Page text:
Tip Sheetby Cahir O'Doherty
- Making the leap from radio to stage, Beckett’s “All That Fall” is a delight
- Peter Quinn's new book 'Dry Bones' asks hard questions
- Eamon Morrisey’s “Maeve’s House” not too open
- The birth of a nation at the Rep, “Juno and the Peacock”
- Simple Minds, the other great Celtic band, play New York this week (VIDEOS)
If you’ve never seen Juno and the Paycock, Sean O’Casey’s wonderfully well-written tragicomedy about the individual human cost of the Irish Civil War, the new production at the Irish Repertory Theatre in New York is about as perfect an introduction to the Irish classic as you could ever ask for.
The second work in O’Casey’s famous Dublin trilogy (which includes The Shadow of a Gunman and The Plough and the Stars) Juno provides a richly detailed portrait of the Irish nation emerging, if you could truthfully call it that, from the centuries-long nightmare of British colonialism.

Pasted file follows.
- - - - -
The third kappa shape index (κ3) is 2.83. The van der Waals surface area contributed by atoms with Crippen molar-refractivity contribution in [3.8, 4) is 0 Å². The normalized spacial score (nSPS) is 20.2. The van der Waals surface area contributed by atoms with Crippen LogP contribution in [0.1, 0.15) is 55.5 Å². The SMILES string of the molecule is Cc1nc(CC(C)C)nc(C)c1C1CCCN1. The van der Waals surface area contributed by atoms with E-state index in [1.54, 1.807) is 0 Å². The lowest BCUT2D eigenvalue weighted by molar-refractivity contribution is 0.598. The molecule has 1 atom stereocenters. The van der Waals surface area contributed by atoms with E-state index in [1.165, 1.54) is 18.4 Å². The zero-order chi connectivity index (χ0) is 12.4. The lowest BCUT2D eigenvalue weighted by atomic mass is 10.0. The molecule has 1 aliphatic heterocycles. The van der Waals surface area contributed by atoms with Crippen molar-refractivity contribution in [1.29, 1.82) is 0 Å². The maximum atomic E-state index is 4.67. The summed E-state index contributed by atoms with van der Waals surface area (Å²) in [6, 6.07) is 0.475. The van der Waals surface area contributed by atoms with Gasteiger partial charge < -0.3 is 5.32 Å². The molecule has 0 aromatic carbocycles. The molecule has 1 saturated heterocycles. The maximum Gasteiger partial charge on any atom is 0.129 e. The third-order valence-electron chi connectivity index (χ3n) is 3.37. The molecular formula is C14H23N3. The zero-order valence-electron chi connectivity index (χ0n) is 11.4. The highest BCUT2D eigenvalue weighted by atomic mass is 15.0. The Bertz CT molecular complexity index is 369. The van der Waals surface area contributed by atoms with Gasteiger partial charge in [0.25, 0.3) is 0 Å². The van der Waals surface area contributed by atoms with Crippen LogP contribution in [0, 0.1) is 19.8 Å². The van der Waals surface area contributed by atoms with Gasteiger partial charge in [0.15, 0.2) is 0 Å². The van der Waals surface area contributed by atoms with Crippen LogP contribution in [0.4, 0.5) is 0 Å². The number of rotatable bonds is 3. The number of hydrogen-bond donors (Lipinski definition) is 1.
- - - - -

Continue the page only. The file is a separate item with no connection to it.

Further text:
In 12 Years a Slave, which opens on Friday, gifted actor Chiwetel Ejiofor stars as Solomon Northup, a New York State citizen who is kidnapped and forced to work as a slave on a plantation in New Orleans in the 1830s.
At the start of the film Northup, who is a talented musician, is deprived of his liberty and separated from his adoring wife and family. For 12 harrowing years he is forced to live like a barn animal, under the watchful eye of cruel slave owners like Edwin Epps (magnificently played by Michael Fassbender) who would have no hesitation to hang or shoot him without a second thought.
The Seagull will perform at the Culture Project’s Lynn Redgrave Theater, 45 Bleecker Street at Lafayette in New York. Call 866-811-4111.
The Séance Society
By Michael Nethercott
IT’S 1956 in Connecticut, and private investigator Lee Plunkett has enlisted the help of the man known universally as Mr. O’Nelligan to help him with an apparently unsolvable crime with a supernatural element.